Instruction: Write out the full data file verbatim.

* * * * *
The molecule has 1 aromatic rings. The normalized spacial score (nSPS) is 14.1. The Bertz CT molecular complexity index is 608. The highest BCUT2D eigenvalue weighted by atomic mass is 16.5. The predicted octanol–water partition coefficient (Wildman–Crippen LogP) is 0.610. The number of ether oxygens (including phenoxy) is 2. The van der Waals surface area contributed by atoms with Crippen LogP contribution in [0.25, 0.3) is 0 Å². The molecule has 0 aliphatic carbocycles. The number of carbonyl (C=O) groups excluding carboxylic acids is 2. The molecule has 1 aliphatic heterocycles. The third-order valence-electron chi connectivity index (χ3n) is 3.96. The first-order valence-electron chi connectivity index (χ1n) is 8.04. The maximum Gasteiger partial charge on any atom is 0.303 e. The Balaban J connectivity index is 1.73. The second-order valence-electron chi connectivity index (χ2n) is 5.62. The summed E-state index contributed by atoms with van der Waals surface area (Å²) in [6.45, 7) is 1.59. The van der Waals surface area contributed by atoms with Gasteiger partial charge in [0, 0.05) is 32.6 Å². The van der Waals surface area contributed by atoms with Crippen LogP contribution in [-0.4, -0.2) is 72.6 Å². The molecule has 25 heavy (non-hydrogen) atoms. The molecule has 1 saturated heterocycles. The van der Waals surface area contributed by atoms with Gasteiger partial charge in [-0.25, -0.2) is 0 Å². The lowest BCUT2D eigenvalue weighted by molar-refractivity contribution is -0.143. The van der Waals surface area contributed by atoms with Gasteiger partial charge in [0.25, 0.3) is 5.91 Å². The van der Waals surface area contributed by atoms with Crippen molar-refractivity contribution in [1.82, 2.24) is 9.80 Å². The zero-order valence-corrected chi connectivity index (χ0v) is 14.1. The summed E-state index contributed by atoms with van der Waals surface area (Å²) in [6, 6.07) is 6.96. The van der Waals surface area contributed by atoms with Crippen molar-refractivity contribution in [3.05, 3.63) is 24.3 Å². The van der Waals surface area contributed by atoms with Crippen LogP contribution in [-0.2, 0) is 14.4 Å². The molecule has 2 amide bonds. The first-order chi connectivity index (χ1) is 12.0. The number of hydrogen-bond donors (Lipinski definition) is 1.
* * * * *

The molecule has 1 aromatic rings. The normalized spacial score (nSPS) is 14.1. The Bertz CT molecular complexity index is 608. The highest BCUT2D eigenvalue weighted by atomic mass is 16.5. The predicted octanol–water partition coefficient (Wildman–Crippen LogP) is 0.610. The number of ether oxygens (including phenoxy) is 2. The van der Waals surface area contributed by atoms with Crippen LogP contribution in [0.25, 0.3) is 0 Å². The molecule has 0 aliphatic carbocycles. The number of carbonyl (C=O) groups excluding carboxylic acids is 2. The molecule has 1 aliphatic heterocycles. The third-order valence-electron chi connectivity index (χ3n) is 3.96. The first-order valence-electron chi connectivity index (χ1n) is 8.04. The maximum Gasteiger partial charge on any atom is 0.303 e. The Balaban J connectivity index is 1.73. The second-order valence-electron chi connectivity index (χ2n) is 5.62. The summed E-state index contributed by atoms with van der Waals surface area (Å²) in [6.45, 7) is 1.59. The van der Waals surface area contributed by atoms with Gasteiger partial charge in [0, 0.05) is 32.6 Å². The van der Waals surface area contributed by atoms with Crippen LogP contribution in [-0.4, -0.2) is 72.6 Å². The molecule has 25 heavy (non-hydrogen) atoms. The molecule has 1 saturated heterocycles. The van der Waals surface area contributed by atoms with Gasteiger partial charge in [-0.25, -0.2) is 0 Å². The lowest BCUT2D eigenvalue weighted by molar-refractivity contribution is -0.143. The van der Waals surface area contributed by atoms with Gasteiger partial charge in [0.25, 0.3) is 5.91 Å². The van der Waals surface area contributed by atoms with Crippen molar-refractivity contribution in [1.82, 2.24) is 9.80 Å². The zero-order valence-corrected chi connectivity index (χ0v) is 14.1. The summed E-state index contributed by atoms with van der Waals surface area (Å²) in [6, 6.07) is 6.96. The van der Waals surface area contributed by atoms with Crippen molar-refractivity contribution in [3.05, 3.63) is 24.3 Å². The van der Waals surface area contributed by atoms with Crippen LogP contribution in [-0.2, 0) is 14.4 Å². The molecule has 2 amide bonds. The first-order chi connectivity index (χ1) is 12.0. The number of hydrogen-bond donors (Lipinski definition) is 1.